Statue by Roberto Barni stands on a stone plinth
Statue by Roberto Barni stands on a stone plinth

The six-foot statue of bronze, covered in gold leaf, depicts a striding golden figure of a man with five small attached figures (representing each of the victims) on a blade of stone. See the video of the unveiling in situ.

The memorial statue walks 60 feet up above the street
The memorial statue walks 60 feet up above the street

Perhaps only the powers that be of the Uffizi Gallery can explain why the impressive six-foot sculpture by Barni is placed so high on the museum’s exterior wall that it can barely be seen. Is this the age-old problem that Florence has displaying modern art where people can actually see it or is it the difficulty of attaching a heavy bronze to the medieval Torre dei Pulci, where there was the most loss of life, or is there some other reason? I, for one, would support the repositioning of I Passi d’Oro.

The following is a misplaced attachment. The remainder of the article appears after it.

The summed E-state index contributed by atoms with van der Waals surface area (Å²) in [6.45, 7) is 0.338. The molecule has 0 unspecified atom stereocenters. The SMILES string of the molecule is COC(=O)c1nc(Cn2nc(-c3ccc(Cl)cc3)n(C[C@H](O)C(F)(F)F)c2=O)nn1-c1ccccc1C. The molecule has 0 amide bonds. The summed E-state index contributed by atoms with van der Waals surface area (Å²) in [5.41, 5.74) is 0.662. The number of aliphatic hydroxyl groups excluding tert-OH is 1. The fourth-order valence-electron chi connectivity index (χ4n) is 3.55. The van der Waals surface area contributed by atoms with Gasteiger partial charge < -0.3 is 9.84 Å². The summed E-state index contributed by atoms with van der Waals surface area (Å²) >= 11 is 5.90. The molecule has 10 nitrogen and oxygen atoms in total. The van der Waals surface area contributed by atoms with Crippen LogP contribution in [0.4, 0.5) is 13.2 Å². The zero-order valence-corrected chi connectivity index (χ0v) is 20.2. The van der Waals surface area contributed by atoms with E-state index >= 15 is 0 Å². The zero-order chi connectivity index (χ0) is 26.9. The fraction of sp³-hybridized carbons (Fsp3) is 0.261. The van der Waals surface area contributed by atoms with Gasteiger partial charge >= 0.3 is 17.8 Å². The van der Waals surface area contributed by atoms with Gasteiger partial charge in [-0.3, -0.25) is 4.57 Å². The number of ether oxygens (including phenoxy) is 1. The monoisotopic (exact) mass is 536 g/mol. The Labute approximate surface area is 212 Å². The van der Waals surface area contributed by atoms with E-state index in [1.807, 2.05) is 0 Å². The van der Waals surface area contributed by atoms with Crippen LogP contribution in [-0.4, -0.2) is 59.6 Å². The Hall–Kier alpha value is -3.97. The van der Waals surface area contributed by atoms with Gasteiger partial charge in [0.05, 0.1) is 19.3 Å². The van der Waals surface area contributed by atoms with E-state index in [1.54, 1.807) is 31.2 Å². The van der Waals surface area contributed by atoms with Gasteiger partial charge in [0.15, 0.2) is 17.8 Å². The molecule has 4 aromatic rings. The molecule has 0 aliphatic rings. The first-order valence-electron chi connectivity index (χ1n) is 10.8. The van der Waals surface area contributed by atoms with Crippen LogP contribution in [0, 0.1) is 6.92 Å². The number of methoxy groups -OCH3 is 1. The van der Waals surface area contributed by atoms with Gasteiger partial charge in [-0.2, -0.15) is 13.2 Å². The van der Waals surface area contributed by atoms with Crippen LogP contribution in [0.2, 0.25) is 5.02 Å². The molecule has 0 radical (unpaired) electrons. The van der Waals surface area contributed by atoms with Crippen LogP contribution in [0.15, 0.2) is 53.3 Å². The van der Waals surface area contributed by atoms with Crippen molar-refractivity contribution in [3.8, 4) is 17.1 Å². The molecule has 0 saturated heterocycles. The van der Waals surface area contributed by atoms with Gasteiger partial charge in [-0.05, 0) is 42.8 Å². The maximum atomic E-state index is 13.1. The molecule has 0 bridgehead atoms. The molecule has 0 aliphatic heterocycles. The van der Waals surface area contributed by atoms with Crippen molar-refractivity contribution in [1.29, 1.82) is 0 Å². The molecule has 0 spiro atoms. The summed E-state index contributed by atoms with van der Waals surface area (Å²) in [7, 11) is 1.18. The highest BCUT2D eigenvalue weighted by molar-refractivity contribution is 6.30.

Tuscan Traveler’s Tales – Twenty Years Ago A Terrorist Bomb Shook Florence

The Uffizi Is Targeted By A Terrorist Bomb

Twenty years ago, a little more than one hour after midnight, May 27, 1993, a massive explosion echoed throughout Florence. It was a true case of domestic terrorism.

Today an olive tree marks the place where the bomb detonated in 1993
Today an olive tree stands where the bomb detonated in 1993

A stolen white Fiat Fiorino van, loaded with explosives, was driven into the city center and parked under the Torre dei Pulci in Via dei Georgofili. The car bomb (280 kilograms of Pentrite and T4 (both components of Semtex) mixed with a small quantity of TNT) was detonated blasting a crater ten feet wide and six feet deep. Fragments of metal debris landed as far away as Via dei Calzaiuoli.